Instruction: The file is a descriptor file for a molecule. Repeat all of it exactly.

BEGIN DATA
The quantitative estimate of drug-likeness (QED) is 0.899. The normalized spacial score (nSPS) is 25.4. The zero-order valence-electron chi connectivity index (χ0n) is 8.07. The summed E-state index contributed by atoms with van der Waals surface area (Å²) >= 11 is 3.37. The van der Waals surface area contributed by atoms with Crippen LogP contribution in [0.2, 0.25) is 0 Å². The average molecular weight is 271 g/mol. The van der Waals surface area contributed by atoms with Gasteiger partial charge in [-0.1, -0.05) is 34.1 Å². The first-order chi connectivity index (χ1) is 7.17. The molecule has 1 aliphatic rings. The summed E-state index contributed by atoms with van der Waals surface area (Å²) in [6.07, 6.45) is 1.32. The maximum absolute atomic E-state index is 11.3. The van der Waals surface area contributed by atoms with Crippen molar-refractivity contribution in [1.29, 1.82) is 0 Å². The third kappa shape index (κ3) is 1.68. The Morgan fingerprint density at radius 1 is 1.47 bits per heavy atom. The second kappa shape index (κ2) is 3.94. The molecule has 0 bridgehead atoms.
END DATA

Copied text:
The quantitative estimate of drug-likeness (QED) is 0.899. The normalized spacial score (nSPS) is 25.4. The zero-order valence-electron chi connectivity index (χ0n) is 8.07. The summed E-state index contributed by atoms with van der Waals surface area (Å²) >= 11 is 3.37. The van der Waals surface area contributed by atoms with Crippen LogP contribution in [0.2, 0.25) is 0 Å². The average molecular weight is 271 g/mol. The van der Waals surface area contributed by atoms with Gasteiger partial charge in [-0.1, -0.05) is 34.1 Å². The first-order chi connectivity index (χ1) is 7.17. The molecule has 1 aliphatic rings. The summed E-state index contributed by atoms with van der Waals surface area (Å²) in [6.07, 6.45) is 1.32. The maximum absolute atomic E-state index is 11.3. The van der Waals surface area contributed by atoms with Crippen molar-refractivity contribution in [1.29, 1.82) is 0 Å². The third kappa shape index (κ3) is 1.68. The Morgan fingerprint density at radius 1 is 1.47 bits per heavy atom. The second kappa shape index (κ2) is 3.94. The molecule has 0 bridgehead atoms.